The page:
Wednesday, 10 February 2010

Understanding the BR Tax Code

Generally when you're on a BR code it is because your Tax Allowances (Tax Code) is being put against other income that amounts to more than your allowances. ie: if you earn over £6475.00 from one source but receive income from others sources like another job or pension it is correct to be on BR code at the second source of income. This means that all income is taxed at basic rate (hence BR code). This also applies to pensions too!! Your pensions State and Private may not amount to more than your tax allowance, but you could be being taxed on it. Another scenario is that you are claiming pension but also have a part time job. Often the part time job is taxed on a BR code because assumptions are made that your whole allowance is being used against your pension. This may not be the case, as remember, if you are 65yrs old or over you are allowed an income of £9490.00 tax year 2009-10. Providing your income is below £22900.00.

1st job earnings or pension say 8000.00 less your allowance 6475.00= 1525.00 ( you are taxed on that bit)
2nd job earnings or pension say 4000.00 = no allowance because it has all been used up on your 1st job (your are taxed on all of that)
3rd Job earnings or pension say 10000.00= no allowance because it has all been used up on your 1st job (your are taxed on all of that)

BUT here is the crunch. If your earnings from your 1st job or pension are below your taxable allowance for example£ 4000.00 a year you will have £2475.00 of unused tax allowance that needs setting off against your other income from your other jobs/pension. You are able to split your tax allowance between different jobs/pension at different companies but you need to inform the tax office and ask them to do that for you. In theory you can have a tax code at one company of 200L to cover your earnings there another one 400L to cover earnings at a second job and 47L etc."

Please note: The onus is on you to notify the tax office of any changes in your circumstances. They have neither the inclination or the resources to ask every employed or pensionable person if their circumstances have changed in anyway outside of the norm. The norm being, employed in one job at the same company for a number of years and earning more than £6475.00 a year (2009-10) and other previous years earning more than the normal personal tax allowances. The norm for pensioners is drawing only their state pension!

The employer and the pension companies err on the side of caution and tax you one way or another unless notified by the tax office not to do that!! If they didn't tax you when appropriate and it was later discovered they should have done they can become liable to pay the unpaid tax. This is why they err on the side of caution. If an employer or pension provider was to make an error by not taxing you when they should have done they are answerable to the Inland Revenue. It is easier for the Inland revenue to go after them as they are more likely to be in a position to pay it back rather than to chase people to pay it back at £1 a week! So you can clearly see why the people that pay you your money are not to bothered whether you are taxed incorrectly or not! So long at they are not putting themselves at risk, they aren't bothered."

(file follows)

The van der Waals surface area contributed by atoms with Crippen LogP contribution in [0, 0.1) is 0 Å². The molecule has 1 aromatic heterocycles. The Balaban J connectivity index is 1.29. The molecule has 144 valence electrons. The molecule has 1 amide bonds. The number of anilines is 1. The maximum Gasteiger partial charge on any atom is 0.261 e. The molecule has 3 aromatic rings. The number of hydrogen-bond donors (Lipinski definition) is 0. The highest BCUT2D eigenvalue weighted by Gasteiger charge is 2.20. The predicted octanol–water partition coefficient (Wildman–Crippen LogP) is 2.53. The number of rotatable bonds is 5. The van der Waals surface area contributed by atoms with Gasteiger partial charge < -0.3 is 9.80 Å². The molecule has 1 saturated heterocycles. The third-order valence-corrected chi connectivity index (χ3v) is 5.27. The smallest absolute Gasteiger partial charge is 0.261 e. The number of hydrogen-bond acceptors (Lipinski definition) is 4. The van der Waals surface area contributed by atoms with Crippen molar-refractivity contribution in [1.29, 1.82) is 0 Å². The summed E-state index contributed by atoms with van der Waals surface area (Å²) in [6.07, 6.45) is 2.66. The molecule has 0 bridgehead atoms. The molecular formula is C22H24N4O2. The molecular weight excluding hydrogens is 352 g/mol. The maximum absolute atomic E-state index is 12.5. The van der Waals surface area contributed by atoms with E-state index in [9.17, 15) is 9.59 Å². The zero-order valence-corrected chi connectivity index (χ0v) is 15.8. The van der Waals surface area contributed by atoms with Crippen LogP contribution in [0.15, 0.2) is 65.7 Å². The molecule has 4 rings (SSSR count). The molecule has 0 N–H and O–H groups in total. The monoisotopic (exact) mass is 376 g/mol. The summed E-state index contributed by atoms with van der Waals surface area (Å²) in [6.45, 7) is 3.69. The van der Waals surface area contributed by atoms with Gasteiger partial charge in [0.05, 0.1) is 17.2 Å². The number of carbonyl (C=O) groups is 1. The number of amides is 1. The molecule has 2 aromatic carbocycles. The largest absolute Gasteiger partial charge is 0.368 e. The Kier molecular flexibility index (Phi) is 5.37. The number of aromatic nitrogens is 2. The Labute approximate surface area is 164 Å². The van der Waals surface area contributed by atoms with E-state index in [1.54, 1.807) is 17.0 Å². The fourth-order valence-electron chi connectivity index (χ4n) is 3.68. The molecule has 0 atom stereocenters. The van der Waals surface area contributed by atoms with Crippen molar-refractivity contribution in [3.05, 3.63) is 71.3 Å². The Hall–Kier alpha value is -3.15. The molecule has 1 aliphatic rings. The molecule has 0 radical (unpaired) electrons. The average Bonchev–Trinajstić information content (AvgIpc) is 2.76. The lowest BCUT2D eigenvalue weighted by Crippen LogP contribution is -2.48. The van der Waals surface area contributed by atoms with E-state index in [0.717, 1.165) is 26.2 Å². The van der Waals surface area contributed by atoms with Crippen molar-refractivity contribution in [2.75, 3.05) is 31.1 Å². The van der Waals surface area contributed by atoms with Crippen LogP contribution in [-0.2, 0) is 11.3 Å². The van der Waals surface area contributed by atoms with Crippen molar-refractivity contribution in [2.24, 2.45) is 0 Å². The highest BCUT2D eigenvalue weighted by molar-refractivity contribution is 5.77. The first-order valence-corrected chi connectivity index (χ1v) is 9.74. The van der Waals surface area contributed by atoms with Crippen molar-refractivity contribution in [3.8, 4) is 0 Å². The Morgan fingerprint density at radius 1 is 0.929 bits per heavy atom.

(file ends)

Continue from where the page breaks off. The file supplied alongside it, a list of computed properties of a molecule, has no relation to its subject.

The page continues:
Sunday, 7 February 2010

Tax codes and how to check yours and get a refund part 4!

VERY IMPORTANT POINT!!!! Have you changed your job where once you did get these benefits but no longer do?? But you still have the same old tax code. How does the tax office know if you don’t tell them? The tax office works solely of assumptions! If you don’t tell em they can’t know................can they.

My advice to everybody is: You must understand how your tax allowance and tax code is worked out because only then can you understand when to query it. I very little knowledge goes a long long way!!!

I hope this has helped some people? As I am not naturally a good writer I have decided to stop for today. Tomorrow I may put some tips and hints in the advice and discuss the BR code more fully!

Tax codes and how to check yours and get a refund part 3!

That was easy wasn’t it? Now all we need is for you to get your last payslip (if you have one) go on go find it!
Checking YOUR Tax Code on your wage slip and the questions to ask yourself.
Remember remember we are only talking about this year’s tax code. Errors can be resolved from 5years ago and refunds can be collected by you!

Q. Does your wage slip show 647L with the boxes which say week one and month one left blank?? A. If yes and you are planning on working a whole tax year this is probably correct in 99.9% of cases. BIG BUT! Q. Have you had periods of unemployment earning less than your yearly allowances in the last 5yrs and perhaps paid income tax?
A. Check your P60’s (this is a statement of earnings and tax deducted that you receive from you employer each year around the month of May) Never ever throw your P60 away!! This is sometimes the only proof you have of earnings and tax deducted from your wages. AND!! If you have lost your job from a company that has gone bust there is the likelihood of your income tax and your National Insurance contributions not being credited to you account at the tax office and the NI office.
Q. Does your payslip show 647L and one of the boxes marked week 1 or month 1 has an x in it?
A. If yes.....why are you on emergency code???? This is a common problem which often creates a situation where too much tax being taken out of your wages.
Q. If your tax code is less than 647L do you know why?